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Three Complete 2023 NFL Draft Prospects Every Fanbase Realistically Wants

Updated: Jun 28, 2023

NFL fans as a community have certain 2023 NFL Draft prospects it seems every fanbase has their eyes on, leaving 31 teams disappointed. So much of the negatives have been discussed this year: for example, I do not think I have ever seen a prospect take more heat from fans as a consensus than Will Levis. For example, the neverending Bryce Young size discussion (irrelevant I might add). It is nice to talk about the positives. Three prospects should be feeling like the most popular man in town, regardless of what franchise, city, or rabid fanbase adopts them as their own because everyone wants them on their team’s Draft card at some point: let’s discuss.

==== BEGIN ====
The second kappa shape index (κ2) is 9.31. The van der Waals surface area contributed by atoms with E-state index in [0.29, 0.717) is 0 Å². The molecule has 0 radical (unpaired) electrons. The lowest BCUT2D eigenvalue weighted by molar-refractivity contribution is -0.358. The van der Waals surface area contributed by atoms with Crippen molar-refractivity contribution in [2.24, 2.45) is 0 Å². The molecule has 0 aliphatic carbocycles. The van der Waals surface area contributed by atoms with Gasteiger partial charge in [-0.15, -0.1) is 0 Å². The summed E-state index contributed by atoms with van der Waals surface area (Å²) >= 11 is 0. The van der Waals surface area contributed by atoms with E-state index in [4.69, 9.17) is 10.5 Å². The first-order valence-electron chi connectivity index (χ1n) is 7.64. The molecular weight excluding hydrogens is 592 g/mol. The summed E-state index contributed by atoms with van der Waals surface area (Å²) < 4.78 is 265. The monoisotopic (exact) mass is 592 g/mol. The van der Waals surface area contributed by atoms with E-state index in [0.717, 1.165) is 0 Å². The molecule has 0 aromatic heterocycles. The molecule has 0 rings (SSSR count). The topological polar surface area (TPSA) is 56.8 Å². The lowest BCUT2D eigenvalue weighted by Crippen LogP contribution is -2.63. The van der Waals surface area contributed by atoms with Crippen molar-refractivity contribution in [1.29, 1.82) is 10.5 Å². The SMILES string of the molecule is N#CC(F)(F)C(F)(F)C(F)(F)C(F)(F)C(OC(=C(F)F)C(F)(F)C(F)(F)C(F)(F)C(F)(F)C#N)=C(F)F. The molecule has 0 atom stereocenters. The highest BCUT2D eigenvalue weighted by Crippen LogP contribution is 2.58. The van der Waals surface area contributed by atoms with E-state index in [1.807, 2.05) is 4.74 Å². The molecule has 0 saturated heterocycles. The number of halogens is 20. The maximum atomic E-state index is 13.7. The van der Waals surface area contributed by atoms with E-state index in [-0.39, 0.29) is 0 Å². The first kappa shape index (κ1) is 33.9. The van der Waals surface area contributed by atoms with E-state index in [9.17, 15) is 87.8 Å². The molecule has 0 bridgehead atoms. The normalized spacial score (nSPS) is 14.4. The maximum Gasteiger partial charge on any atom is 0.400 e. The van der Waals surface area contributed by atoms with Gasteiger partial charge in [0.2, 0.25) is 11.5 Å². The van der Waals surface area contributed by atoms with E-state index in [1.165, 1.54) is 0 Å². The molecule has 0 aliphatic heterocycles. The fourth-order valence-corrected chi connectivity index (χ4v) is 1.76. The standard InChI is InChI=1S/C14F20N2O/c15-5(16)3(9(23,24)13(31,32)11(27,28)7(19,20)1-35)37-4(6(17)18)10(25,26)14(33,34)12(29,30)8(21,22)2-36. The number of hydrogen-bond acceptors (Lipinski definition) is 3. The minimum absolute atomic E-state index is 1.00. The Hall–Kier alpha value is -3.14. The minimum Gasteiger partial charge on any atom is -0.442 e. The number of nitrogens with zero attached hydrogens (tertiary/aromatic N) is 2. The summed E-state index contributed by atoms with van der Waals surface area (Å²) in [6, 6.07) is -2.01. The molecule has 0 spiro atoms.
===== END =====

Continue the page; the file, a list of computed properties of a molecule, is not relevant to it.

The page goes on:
John Michael Schmitz – 6’4, 301 lbs – Center – Minnesota

While John Michael Schmitz could theoretically sneak into the bottom of Round One, he is almost assuredly a Round Two lock. Schmitz is the most consensus-mentioned prospect in this 2023 NFL Draft in terms of “I want _____.” While Wisconsin’s winning mullet man Joe Tippmann has been surging lately in competing for that top center spot, the topic at hand is who the fans want most, not necessarily who the front office wants most, and in that regard, Schmitz is undoubtedly the most wanted.

Select analysts and scouts refer to Schmitz as an interior offensive lineman. I cannot look at Schmitz as anything other than center, where he accrued his extensive 36 collegiate starts. Yes, his physical makeup could allow for guard training and positional versatility, although his shorter extended arms (32 5/8″) certainly fall more comfortably in NFL center-caliber criteria, but why be good at two things when you can be great at one?